• osteoarthritis;
  • hallux limitus;
  • hallux rigidus;
  • plantar pressures;
  • metatarsophalangeal joint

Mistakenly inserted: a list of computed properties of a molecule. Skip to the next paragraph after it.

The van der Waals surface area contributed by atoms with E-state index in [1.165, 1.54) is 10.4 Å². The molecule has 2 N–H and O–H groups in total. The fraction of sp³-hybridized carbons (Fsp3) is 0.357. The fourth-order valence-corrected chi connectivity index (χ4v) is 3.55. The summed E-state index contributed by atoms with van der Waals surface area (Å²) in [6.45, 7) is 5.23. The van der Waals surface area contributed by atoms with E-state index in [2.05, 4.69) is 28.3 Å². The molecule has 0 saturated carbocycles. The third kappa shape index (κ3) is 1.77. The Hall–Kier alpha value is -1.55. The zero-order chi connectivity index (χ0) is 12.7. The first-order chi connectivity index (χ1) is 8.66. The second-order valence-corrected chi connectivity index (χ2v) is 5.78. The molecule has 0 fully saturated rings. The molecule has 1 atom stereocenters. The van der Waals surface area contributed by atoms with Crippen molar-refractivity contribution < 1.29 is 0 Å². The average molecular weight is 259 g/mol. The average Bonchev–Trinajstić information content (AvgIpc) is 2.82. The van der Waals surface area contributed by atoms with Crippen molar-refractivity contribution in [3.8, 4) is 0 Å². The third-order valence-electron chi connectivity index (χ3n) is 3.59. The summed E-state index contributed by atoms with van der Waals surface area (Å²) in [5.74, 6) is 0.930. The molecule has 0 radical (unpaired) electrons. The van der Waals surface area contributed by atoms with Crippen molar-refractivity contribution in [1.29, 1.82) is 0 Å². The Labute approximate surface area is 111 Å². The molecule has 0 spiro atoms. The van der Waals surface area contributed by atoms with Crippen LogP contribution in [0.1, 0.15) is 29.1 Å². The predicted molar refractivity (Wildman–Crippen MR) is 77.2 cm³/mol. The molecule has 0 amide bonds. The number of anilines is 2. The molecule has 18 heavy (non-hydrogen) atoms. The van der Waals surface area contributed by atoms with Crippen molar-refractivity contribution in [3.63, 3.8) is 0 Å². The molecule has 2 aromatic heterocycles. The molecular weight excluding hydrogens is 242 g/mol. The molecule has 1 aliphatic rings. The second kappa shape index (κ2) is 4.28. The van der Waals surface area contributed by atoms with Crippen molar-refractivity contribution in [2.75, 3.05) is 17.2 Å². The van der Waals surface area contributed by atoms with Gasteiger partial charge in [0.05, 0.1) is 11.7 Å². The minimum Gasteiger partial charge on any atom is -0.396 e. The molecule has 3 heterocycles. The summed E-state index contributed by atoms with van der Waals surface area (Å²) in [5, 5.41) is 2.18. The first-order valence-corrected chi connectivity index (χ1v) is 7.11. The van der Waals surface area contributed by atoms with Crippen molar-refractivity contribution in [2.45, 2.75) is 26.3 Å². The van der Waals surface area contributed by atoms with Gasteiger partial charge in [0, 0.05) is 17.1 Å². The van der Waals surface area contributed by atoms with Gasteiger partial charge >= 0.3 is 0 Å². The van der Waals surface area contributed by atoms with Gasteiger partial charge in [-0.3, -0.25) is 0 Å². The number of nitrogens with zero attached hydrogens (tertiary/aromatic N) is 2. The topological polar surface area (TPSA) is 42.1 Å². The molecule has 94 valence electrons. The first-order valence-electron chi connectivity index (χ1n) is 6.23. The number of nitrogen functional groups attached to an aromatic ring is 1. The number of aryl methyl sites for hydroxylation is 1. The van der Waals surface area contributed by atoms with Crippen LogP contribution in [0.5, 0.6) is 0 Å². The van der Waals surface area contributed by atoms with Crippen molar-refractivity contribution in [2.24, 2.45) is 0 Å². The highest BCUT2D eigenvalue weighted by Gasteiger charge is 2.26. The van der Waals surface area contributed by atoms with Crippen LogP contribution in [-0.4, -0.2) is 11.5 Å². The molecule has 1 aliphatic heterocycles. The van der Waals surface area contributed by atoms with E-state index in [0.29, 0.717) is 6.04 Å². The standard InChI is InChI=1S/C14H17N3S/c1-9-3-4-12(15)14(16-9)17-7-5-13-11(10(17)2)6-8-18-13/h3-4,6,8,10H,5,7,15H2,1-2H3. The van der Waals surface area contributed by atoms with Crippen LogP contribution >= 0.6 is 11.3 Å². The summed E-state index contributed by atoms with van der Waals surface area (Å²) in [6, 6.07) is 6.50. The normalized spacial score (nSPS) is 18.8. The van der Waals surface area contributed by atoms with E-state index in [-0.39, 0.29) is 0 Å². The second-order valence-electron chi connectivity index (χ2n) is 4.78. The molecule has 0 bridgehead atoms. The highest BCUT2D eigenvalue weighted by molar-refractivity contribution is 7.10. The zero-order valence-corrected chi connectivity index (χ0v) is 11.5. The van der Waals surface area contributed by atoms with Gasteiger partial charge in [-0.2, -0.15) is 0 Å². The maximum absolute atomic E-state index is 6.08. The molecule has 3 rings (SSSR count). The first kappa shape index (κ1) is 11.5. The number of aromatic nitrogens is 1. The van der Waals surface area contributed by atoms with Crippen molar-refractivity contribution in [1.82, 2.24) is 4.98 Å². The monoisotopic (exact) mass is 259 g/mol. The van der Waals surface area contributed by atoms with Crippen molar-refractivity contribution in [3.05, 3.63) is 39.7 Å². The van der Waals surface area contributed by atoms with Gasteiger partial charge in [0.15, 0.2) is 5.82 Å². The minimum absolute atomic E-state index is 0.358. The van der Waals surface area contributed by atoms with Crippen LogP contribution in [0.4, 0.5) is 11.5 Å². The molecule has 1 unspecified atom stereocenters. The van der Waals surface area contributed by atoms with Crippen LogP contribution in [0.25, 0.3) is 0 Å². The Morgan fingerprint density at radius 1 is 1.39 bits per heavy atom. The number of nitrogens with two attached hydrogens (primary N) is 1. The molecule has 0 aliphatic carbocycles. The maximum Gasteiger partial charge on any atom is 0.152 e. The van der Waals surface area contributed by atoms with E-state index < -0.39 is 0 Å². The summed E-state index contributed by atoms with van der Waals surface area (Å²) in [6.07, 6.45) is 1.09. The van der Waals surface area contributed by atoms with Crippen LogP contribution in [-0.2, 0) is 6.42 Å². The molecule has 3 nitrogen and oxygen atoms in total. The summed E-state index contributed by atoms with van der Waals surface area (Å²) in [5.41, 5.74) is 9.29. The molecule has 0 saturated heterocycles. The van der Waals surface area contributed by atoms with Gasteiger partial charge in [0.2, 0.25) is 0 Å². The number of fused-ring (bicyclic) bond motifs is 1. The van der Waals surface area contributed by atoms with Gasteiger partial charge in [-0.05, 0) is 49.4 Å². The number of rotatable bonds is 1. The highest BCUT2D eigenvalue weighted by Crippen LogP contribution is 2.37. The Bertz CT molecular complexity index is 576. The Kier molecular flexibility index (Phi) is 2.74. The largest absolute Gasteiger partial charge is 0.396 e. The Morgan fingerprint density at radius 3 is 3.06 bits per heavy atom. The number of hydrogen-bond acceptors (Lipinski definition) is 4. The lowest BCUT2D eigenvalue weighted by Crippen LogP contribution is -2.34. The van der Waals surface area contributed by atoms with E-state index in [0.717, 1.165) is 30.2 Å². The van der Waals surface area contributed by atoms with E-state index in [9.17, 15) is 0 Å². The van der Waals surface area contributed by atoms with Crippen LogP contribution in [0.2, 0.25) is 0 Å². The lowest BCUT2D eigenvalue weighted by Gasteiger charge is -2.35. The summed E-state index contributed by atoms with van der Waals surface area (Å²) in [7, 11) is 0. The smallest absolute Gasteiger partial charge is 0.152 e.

The purpose of this study was to evaluate differences in dynamic plantar pressure distribution between older people with and without radiographically confirmed osteoarthritis (OA) of the first metatarsophalangeal joint (first MPJ) of the foot. Dynamic plantar pressure recordings using the TekScan MatScan® system were obtained during barefoot level walking in 40 older participants; 20 with radiographically confirmed OA of the first MPJ displaying less than 55 degrees of passive dorsiflexion, and 20 with no evidence of OA in the first MPJ displaying greater than 55 degrees of passive dorsiflexion. Group comparisons between the variables maximum force and peak pressure were made for seven different regions underneath the right foot (heel, midfoot, first MPJ, second MPJ, third to fifth MPJs, hallux, and lesser toes). Compared to the control group, participants with OA of the first MPJ exhibited 34% greater maximum force (7.9 ± 2.5 vs. 5.9 ± 1.7 kg, p = 0.005) and 23% higher peak pressure (1.6 ± 0.3 vs. 1.3 ± 0.3 kg/cm2, p = 0.001) under the hallux. Similar results were also found under the lesser toes with 43% greater maximum force (5.0 ± 1.9 vs. 3.5 ± 1.4 kg; p = 0.006) and 29% higher peak pressure (0.9 ± 0.2 vs. 0.7 ± 0.2 kg/cm2, p = 0.018). No significant differences were found to exist between groups for any other plantar region. These findings indicate that OA of the first MPJ is associated with significant changes in load-bearing function of the foot, which may contribute to the development of secondary pathological changes associated with the condition, such as plantar callus formation and hyperextension of the hallux interphalangeal joint. © 2008 Orthopaedic Research Society. Published by Wiley Periodicals, Inc. J Orthop Res